A report released Monday called on countries to bring back and rehabilitate children from the so-called Islamic State, warning that otherwise, they could pose a significant future threat.
The London-based International Centre for the Study of Radicalization said that more than 4,600 foreign minors were affiliated with ISIS, including an estimated 14 Canadian citizens.
But only about a quarter of them had so far returned to their home countries, the think-tank wrote in its report, “From Daesh to Diaspora: Tracing the Women and Minors of Islamic State.”
Only two minors had returned to Canada, it said.
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“Currently, the number of global attacks successfully conducted by returning IS minors is still comparatively low,” the report said. “However, without effective de-radicalization and reintegration initiatives tailored to children and teenagers, indoctrinated and trained minors will continue to pose a significant threat in the future, wherever they end up.”
With many male ISIS foreign fighters dead in Syria and Iraq, how governments respond to children and women indoctrinated by the terrorist group will help determine its future, the study said.
“Women and minors are poised to play a significant role in carrying forward the ideology and legacy of IS after the physical fall of its ‘caliphate’ in late 2017,” according to the report.
In the absence of effective de-radicalization efforts, children and women could keep ISIS alive by recruiting a new generation of terrorists and committing acts of violence, the authors wrote.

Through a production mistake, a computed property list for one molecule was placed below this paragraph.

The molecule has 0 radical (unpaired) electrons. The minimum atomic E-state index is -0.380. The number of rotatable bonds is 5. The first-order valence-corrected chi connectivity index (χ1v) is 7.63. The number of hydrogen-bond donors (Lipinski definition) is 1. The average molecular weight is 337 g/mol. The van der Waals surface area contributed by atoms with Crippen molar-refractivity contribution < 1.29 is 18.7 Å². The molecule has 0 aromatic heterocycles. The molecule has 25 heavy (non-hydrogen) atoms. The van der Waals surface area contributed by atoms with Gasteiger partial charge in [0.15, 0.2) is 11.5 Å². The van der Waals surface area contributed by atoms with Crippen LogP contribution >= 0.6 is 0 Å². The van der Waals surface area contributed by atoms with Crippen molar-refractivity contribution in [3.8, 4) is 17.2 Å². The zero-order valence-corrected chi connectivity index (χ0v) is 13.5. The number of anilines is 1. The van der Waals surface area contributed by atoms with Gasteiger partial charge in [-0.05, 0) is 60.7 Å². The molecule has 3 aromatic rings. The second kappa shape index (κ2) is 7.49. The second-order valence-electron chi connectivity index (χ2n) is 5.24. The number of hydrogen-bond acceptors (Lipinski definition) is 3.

But it said those who have left the group could “speak out against IS, its ideology and actions, or challenge positive myths about life under the ‘caliphate,’ and prevent others from supporting IS.”
About 20 per cent of Canadians involved in overseas terrorist groups are women, and some have taken their children with them. A handful of Canadian ISIS fighters have also fathered children in Syria and Iraq, creating a dilemma for the government.
ISIS indoctrinated and trained foreign children, calling the boys “caliphate cubs” and the girls “pearls.” They were featured heavily in propaganda videos, and in some cases were shown executing prisoners.
Since the collapse of ISIS in Iraq and Syria, some have been held at camps but their governments are wary about taking them back, which risks overburdening local authorities, and many remain unaccounted for.
Perhaps most worrisome are those orphaned by the conflict who are stateless and ostracized.
“Without careful intervention and thorough reintegration into society, those bearing the IS label may find such societal stigma becomes the fuel for future radicalization,” the report said.
Women who travelled to the region to join ISIS also pose potential security risks, it said. Cautioning against viewing them all as merely “jihadi brides,” the report noted that some were active in recruiting and fighting.
The report cited the example of a female recruiter from Edmonton who radicalized at least one other woman and facilitated her travel to Syria. Although ISIS no longer controls a “caliphate” governed according to militant extremist ideals, some women “remain committed to carrying forward the ideology of IS, and raising their children to be the next generation of IS,” it said.